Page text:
New York Yankees: Manny Banuelos

Banuelos needs Tommy John surgery

October, 2, 2012
Manny Banuelos, the organization's top pitching prospect, will undergo a surgical procedure named after a former Yankee. Banuelos will not pitch at all next season.

Full news story here.

Buzz: Man Ban DL'd

April, 13, 2012
A recurring feature of the blog, Buzz, will follow Manny Banuelos and Dellin Betances, as well as other top Yankee prospects, all season long.

Manny Banuelos was placed on the 7-day DL with a sore back, Triple-A Scranton announced Friday.

The highly-touted pitching prospect -- known as one of the “Killer B’s” -- is 0-1 with a 10.13 ERA in two starts (14 hits and six earned runs over 5-1/3 innings).

" Big Ben Roethlisberger was on the field before the game and chatted up Derek Jeter. Steelers offensive tackle Willie Colon, who hails from the Bronx, was also in attendance.

Freddy Garcia: Pitchin' magician

March, 9, 2012
If the competition for the No. 5 starter's job is truly on-the-level, then Freddy Garcia took a step ahead of Phil Hughes today at The Boss, shutting down an admittedly B-level squad of Atlanta Braves for three innings, allowing just one hit and no runs.

"That was vintage Freddy out there,'' Joe Girardi said after Garcia's 33-pitch outing, in which he twice set the Braves down in order on eight pitches or less, and worked through a slightly troublesome second inning in which he surrendered a ground ball single and a walk before killing the threat with a strikeout of Brandon Hicks on a changeup.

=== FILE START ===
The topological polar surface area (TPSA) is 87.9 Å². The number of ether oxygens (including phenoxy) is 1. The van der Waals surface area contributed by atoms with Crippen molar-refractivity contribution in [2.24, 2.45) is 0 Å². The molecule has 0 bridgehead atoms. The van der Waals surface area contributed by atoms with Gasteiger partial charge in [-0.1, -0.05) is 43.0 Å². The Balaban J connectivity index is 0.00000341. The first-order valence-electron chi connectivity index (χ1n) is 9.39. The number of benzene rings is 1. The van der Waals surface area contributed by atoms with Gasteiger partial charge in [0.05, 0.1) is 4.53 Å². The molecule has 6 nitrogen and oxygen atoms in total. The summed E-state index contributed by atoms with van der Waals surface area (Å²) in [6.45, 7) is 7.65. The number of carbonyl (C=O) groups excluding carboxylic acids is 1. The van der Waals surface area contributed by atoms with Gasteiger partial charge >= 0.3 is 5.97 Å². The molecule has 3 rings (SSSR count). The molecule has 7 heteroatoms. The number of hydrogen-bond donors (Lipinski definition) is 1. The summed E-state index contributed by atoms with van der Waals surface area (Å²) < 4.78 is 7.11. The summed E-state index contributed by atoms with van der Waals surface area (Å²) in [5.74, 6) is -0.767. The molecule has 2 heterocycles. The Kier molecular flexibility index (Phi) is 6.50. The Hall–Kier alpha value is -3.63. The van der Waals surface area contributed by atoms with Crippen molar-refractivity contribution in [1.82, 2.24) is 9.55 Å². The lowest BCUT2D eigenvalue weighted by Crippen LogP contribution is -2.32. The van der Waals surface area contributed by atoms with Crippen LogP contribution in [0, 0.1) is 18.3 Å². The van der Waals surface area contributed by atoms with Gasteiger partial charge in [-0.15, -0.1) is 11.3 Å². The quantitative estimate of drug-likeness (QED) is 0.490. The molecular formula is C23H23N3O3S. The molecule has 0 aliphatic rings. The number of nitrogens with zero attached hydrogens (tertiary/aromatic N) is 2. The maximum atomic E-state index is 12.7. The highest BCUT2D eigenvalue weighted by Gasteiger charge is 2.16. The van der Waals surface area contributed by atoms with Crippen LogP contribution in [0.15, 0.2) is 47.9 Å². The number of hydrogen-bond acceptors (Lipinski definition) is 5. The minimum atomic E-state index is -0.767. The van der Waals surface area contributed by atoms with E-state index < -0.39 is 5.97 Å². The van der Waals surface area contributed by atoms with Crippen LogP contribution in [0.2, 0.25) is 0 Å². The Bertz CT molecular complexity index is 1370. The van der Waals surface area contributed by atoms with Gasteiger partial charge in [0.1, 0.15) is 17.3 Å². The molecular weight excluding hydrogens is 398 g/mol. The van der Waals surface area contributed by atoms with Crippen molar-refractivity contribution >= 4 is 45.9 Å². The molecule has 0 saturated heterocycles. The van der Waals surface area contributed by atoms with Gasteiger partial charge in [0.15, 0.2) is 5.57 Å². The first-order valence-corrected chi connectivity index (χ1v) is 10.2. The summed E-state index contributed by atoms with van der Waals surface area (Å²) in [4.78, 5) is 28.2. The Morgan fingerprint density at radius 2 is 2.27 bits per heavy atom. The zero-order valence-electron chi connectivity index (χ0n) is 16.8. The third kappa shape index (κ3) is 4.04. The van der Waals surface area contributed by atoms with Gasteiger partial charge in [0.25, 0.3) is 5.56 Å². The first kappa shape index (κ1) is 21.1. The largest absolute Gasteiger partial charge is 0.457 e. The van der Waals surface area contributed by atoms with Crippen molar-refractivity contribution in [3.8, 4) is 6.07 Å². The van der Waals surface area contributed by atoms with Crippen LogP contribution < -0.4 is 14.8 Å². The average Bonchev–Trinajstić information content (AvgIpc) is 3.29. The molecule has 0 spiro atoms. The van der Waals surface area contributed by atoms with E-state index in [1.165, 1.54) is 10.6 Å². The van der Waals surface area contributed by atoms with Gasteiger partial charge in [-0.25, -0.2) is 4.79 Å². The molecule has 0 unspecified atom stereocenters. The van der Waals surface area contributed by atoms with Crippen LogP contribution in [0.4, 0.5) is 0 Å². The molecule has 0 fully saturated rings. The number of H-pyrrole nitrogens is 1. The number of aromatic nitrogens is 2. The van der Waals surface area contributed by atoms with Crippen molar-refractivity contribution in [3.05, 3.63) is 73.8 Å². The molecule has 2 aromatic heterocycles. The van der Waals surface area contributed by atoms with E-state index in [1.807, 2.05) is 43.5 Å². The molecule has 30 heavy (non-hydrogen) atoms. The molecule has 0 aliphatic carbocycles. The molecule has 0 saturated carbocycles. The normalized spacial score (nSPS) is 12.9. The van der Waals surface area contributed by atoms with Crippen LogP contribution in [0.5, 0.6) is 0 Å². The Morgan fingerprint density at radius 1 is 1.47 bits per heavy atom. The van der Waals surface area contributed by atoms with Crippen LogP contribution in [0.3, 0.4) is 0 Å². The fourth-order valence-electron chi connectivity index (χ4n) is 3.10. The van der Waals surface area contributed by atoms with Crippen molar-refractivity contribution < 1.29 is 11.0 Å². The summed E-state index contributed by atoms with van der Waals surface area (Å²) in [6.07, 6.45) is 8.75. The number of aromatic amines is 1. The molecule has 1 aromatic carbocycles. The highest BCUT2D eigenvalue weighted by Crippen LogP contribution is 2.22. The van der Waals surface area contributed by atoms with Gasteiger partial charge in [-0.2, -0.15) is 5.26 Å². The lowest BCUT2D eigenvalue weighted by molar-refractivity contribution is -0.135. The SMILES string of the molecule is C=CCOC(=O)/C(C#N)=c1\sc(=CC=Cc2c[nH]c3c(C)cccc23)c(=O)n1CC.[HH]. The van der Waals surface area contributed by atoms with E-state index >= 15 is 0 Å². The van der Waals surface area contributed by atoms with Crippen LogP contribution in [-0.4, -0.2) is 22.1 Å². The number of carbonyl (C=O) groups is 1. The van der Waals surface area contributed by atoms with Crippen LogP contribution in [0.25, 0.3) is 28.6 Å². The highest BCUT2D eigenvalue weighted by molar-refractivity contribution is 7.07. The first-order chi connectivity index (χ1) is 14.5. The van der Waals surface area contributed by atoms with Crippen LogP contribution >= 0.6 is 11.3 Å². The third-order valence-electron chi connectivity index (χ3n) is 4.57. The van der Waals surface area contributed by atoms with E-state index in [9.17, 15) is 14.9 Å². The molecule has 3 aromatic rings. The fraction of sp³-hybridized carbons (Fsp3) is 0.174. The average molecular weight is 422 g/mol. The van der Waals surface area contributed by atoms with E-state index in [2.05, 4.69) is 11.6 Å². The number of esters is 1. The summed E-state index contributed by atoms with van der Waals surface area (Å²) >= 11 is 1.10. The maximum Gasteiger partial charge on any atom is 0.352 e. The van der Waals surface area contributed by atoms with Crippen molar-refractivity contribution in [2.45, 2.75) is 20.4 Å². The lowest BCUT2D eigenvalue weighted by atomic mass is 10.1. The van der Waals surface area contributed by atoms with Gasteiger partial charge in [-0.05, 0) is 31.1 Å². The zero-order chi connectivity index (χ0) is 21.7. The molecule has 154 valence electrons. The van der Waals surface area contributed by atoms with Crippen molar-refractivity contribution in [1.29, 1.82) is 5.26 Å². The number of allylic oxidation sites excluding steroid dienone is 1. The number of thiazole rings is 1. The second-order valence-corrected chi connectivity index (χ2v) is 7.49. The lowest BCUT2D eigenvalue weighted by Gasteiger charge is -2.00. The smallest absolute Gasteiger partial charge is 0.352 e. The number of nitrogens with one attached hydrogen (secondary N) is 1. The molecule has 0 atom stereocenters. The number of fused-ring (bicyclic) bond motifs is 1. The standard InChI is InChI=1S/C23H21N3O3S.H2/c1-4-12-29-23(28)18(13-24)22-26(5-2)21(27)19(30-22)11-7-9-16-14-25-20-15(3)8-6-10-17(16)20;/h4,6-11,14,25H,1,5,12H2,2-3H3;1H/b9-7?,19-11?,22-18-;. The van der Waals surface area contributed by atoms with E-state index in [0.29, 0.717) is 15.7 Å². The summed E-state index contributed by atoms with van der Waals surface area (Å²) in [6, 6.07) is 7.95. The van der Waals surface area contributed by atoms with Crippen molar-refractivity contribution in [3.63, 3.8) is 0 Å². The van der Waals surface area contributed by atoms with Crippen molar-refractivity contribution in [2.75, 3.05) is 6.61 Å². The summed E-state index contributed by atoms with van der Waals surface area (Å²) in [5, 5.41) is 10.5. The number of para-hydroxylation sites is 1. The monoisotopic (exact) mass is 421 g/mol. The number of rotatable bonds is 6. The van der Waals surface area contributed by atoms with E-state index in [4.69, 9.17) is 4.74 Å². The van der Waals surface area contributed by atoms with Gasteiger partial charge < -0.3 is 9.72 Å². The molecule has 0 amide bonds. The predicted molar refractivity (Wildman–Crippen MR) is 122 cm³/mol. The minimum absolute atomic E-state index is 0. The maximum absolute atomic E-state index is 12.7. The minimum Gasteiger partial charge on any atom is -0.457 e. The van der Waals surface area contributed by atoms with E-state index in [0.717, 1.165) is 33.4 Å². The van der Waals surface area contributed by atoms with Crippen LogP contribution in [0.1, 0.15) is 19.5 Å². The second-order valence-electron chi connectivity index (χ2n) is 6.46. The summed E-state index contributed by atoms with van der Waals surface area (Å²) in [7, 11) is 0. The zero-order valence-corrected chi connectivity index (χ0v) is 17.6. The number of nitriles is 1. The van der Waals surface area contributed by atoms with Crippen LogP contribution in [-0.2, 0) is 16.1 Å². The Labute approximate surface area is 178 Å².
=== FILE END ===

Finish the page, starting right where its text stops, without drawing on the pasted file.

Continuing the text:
For Garcia, his second outing of the spring lowered his March ERA to 3.60. Quite uncharacteristic for a pitcher whose typical spring ERA is in the double-digits. But knowing that he must clearly outpitch Hughes to earn the final rotation spot -- Garcia was handed the No. 5 role last spring despite having been outpitched by the beloved Bartolo Colon -- seems to have raised the 35-year-old righty's training camp game a notch or two.

"I know I have to fight for a spot so I have to pitch good,'' he said. "Before that, I used to have my spot in the rotation. But this year, I don't want to take it for granted.''

Garcia was followed by Rafael Soriano, who threw a 1-2-3 fourth inning, Manny Banuelos, who threw two scoreless innings and struck out three, and D.J. Mitchell, who appears to be emerging as a candidate for the spot occupied by Luis Ayala last season, who also threw two scoreless innings.

ManBan Mania, Part II?

March, 9, 2012
Manny Banuelos, the teenage sensation of last year's camp, got some cheers at The Boss by throwing two scoreless innings at the Triple A-laden squad the Braves sent over to Tampa today.

Banuelos allowed a two-out double in the fifth but got out of it with a strikeout of Jose (Not George) Constanza, and had a runner at second with one out after Michael Bourn, one of the few Atlanta regulars in the lineup, singled leading off the sixth and took second on a wild pitch.

But Banuelos got Matt Diaz to ground out and then blew a fastball past Freddie Freeman to end the inning. Yankees leading 2-0 as we head to the seventh.

Buzz: Roommats Betances & Banuelos

March, 6, 2012